Despite the specificity of its subject matter (the 1973 coup), despite the partisanship of its crew (they were staunchly on the side of Allende), despite even the seeming straightforwardness of its cinematic tools (the voice-of-god narration and verité camerawork), the film is as much about a method of analyzing contemporary events as it is about a particular time, place, or politics. Unlike other leftist films of the period, it does not make a case for socialism against capitalism and imperialism; it functions, rather, as a kind of training film, apt for cultivating strategic thinking about where political power resides and how to exercise it. In other words, The Battle of Chile is best understood as a primer on how to make change happen, a way of modeling how to act in times of social and political transformation.
It is aided in this modeling project by the unusual historical circumstances in which an avowed socialist like Allende, who was explicitly planning a “democratic road to socialism,” holds the Executive. It is fair to say that most filmic representations of mass street-based movements pit the “unwashed,” exploited masses—the people, characteristically pictured as crowds of demonstrators—against the repressive state (either unpictured or figured as a male tyrant). Sergei Eisenstein is famous for this, as is Gillo Pontecorvo. So, too, in different ways, are the films of the Workers Film and Photo League from the 1930s.
The archive of images of street protest largely belongs to the iconography of the left. That is, moving images of protesting crowds have generally functioned as the visual synecdoche for “the people”; and it is thought that “the people”—as a notion, as an expression of popular sovereignty—only makes sense, in Judith Butler’s formulation, in its “perpetual act of separating [itself] from state sovereignty.” In The Battle of Chile, by contrast, the state and the people (a phrase present in the film’s subtitle—“la lucha de un pueblo [a people] sin armas”) are on the same side, and they are, moreover, opposed by other people, who are also assembling in the street as protesting crowds.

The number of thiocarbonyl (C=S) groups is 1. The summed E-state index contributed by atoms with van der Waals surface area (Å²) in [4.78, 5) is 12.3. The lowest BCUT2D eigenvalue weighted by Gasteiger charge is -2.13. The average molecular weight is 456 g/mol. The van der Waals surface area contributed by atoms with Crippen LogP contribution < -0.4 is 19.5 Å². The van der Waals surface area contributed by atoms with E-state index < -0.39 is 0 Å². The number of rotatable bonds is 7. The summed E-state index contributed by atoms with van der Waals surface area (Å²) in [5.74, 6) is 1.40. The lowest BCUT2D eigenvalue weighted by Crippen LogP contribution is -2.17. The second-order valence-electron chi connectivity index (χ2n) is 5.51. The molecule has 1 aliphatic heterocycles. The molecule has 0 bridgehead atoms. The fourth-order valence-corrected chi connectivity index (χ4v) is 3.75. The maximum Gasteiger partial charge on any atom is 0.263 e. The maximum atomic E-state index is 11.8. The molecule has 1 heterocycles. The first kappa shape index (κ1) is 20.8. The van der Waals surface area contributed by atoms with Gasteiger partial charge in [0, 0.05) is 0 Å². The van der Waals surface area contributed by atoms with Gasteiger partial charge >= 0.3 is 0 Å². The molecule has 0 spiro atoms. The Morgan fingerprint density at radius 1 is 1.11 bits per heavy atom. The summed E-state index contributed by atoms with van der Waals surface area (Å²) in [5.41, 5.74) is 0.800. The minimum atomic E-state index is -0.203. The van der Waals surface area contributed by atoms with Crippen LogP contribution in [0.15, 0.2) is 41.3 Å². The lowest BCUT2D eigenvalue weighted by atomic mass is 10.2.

This means that there are street crowds comprised of ordinary people on both sides of the political divide; and both groups are claiming the mantle of “the people.” That it is the right—the Opposition, which is a substantial and a somewhat diverse coalition—occupying the more standard position of opposing state power creates a recurring sense of disorientation in the film as the familiar coordinates (e.g. left=the people/the protesters/the aggrieved/the righteous and right = the state)—and familiar largely thanks to media—are jumbled. Indeed, Guzmán’s great challenge is to chronicle a confusing political landscape where a battle is waged between different social forces—parties, unions, boss’s organizations, neighborhood associations, student groups, etc.—a battle that divides people politically but not, or at least not self-evidently, in social or class terms.
To meet this challenge, or so I will argue, Guzmán’s film conjures a paradigm of the historical materialist method as applied to a prior revolution, with its own famous “June Days,” Karl Marx’s 1852 The Eighteenth Brumaire of Louis Bonaparte. The Eighteenth Brumaire is about the failure of revolution and the rise of a single figure in charge of the state. Perhaps the most famous line in Marx’s text is about historical repetition. Marx acknowledges the truth of the old adage that history repeats itself, but insists that the adage fails to register a crucially important dimension of this phenomenon: that in repeating itself history changes modes or genres. The first time as tragedy, he famously wrote; the second time as farce. On this basis, Marx develops a method that relates the phases of the 1848 revolution to the phases of the 1789 revolution (itself an event in which performers wore the garb of the Roman republic).
The Battle of Chile is another repetition of this cycle, but in its adaptation of Marx’s method to the medium of cinema, the film raises basic formal questions specific to the problem of the representation of social change on film. Most notably: how does film, and this film in particular, visualize—or concretize or materialize—the abstract notion of a social force? This question has, of course, been broached in other films—including Sergei Eisenstein’s fictionalized historical films such as Battleship Potemkin (1925), Strike (1925), and October: Ten Days that Shook the World (1928). But the problem of filming a social force takes on a peculiar shape in a cinema verité documentary mode where the “raw material” is footage of actual events. It takes on a peculiar shape where the allegorization—achieved by Eisenstein partly through his deployment of typage in which he casts certain non-actors in particular roles based on the extent to which their physical attributes conform to widely-held, pre-existing stereotypes of the social identity they are representing (the anti-realist idea being that one’s physical characteristics and one’s social identity are not naturally correlated)—must therefore contend with the specificity of each and every person-on-the-street who is interviewed.